Color and Appearance

The most immediate aspect of the appearance of a wine is its color. Other features to note are clarity, fluidity and effervescence.


Standard terms used to describe the most common shades for white wines are:

  • Pale straw with green reflections: typical of very young wines
  • Straw yellow: a common shade for wines with moderate bottle age
  • (Pale) gold: characteristic of great wines in their mature state
  • Amber Tawny: typical of OLD dessert or wines made from partially dried grapes. Also the unhealthy shade of oxidized wine.

To summarize, color in white wines deepens with age, tending toward full straw or pale gold. More mature dry wines, particularly if aged in wood, take on rich golden tones, sometimes with hints of copper or brass. Brown hues are a sign of oxidation, a defect in table wines, but a normal feature of certain fortified wines such as Marsala. Any hints of red in a white wine are usually indications of a fault.

Many of the standard terms for rosé wines are borrowed from French and Italian. They include:

  • Rosé (Fr): the classic shade for wines made with short skin contact. Technically defined as wines with a maximum of 50 milligrams of anthocyanins per liter.
  • Chiaretto (It): the pale shade of red obtained by slightly longer skin contact. The anthocyanins do not exceed 100 milligrams per liter.

Young wines from dark grapes vinified with little skin contact can also show hints of orange, coral or salmon. “Blush wines”, as they are sometimes described, fit into this category. Some rosé takes on tawny shades with age, though usually signs of browning mean the wine is oxidizing.

Terms used to describe the main colors in red wines are:

  • Purple-red: the common shade for young, often immature wines
  • Ruby: a more evolved but still youthful shade
  • Garnet: the color word for classic wines at the peak of their maturity
  • Brick red: paler shades associated with older but still healthy wine

Changes in shade are one of the features of the evolution and ageing of red wine. Mature, quality wines take on subtle gradations of depth and intensity of color, which are evaluated by tilting the glass as and noting the gradations in shade from the centre of the glass towards the edge. Pronounced yellow or brown colors at the rim indicate that the wine is past its prime, though some old red wines that show tawny or amber tones are still quite drinkable.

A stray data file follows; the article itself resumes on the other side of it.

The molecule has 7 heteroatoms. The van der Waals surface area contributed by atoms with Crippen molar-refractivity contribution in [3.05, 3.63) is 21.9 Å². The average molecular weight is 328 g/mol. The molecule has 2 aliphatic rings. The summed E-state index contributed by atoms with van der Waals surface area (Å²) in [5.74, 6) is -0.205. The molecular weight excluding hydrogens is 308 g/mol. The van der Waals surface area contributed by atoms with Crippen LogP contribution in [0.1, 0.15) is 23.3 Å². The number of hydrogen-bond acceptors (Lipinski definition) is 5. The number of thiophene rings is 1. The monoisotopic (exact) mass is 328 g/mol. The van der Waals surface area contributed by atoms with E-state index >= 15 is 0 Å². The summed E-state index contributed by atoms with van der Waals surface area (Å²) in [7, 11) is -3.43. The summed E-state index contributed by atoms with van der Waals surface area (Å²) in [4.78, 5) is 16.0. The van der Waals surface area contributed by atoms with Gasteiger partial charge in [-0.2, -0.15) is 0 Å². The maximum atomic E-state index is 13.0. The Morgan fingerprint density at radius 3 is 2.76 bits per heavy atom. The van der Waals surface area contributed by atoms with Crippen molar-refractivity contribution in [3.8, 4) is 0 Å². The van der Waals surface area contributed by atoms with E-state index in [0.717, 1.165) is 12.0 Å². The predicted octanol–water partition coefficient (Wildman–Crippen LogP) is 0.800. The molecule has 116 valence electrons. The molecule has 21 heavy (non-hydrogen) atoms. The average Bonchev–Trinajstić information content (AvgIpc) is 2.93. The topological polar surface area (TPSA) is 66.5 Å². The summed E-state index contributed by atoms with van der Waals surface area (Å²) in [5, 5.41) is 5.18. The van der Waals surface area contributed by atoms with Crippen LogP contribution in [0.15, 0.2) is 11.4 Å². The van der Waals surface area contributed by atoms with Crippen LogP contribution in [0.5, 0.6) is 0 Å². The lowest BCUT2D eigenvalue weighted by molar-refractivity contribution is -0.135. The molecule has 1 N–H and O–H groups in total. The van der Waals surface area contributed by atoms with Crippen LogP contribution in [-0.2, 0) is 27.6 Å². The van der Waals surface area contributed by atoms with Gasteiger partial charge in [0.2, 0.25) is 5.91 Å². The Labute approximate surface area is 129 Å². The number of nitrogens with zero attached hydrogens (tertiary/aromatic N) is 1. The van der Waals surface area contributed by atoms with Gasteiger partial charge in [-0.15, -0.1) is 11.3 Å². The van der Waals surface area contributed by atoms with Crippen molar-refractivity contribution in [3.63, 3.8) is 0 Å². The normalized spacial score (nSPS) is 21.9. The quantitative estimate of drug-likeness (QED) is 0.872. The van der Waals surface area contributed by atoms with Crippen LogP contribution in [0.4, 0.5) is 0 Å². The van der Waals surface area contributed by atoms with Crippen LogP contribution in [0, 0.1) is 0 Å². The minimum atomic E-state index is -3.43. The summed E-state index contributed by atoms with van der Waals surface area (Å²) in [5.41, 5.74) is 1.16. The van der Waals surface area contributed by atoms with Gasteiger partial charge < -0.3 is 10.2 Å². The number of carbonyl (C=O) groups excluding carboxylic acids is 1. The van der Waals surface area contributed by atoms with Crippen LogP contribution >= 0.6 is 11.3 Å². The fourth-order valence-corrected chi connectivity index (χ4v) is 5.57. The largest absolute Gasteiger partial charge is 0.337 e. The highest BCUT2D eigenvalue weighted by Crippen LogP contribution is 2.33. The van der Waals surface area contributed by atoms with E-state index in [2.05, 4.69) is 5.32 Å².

• Brilliant: perfect transparency; the surface of the wine reflects the light
  • Clear: normal state of clarity
  • Dull: an unhealthy lack of luster
  • Cloudy: with suspended particles visible to the naked eye

Commercial wine, whatever its category should be clear, perfectly transparent and free of deposits or suspended particles. Any sign of cloudiness indicates a defect. A fine wine of any color at its prime should be not only clear but also bright with a luminous quality.


Swirling the wine in the glass whether it has normal viscosity or is unusually heavy or thin. A dense wine – one that has a high alcohol or sugar content – will usually form more “legs” on the side of the glass than a light wine.


The test of effervescence applies mainly to sparkling wines (wines with 3.5 -6 atmospheres of pressure). It comprises the evaluation of the persistence of the mousse or froth which forms as the wine is poured and that of the perlage or bead, the bubbles which rise from the bottom of the glass. The perlage is also judged by the size of the bubbles. In the best quality wines bubbles are fine and continue to rise in a steady flow. If the bubbles cease quickly, if they are large and irregular, or seem to hang in suspension, the wine is probably either faulty or poor quality. Table wines with a light effervescence (up to 2 atmospheres of pressure) are sometimes described with a term derived from German, spritzy or perlant in French and crémant in Champagne.

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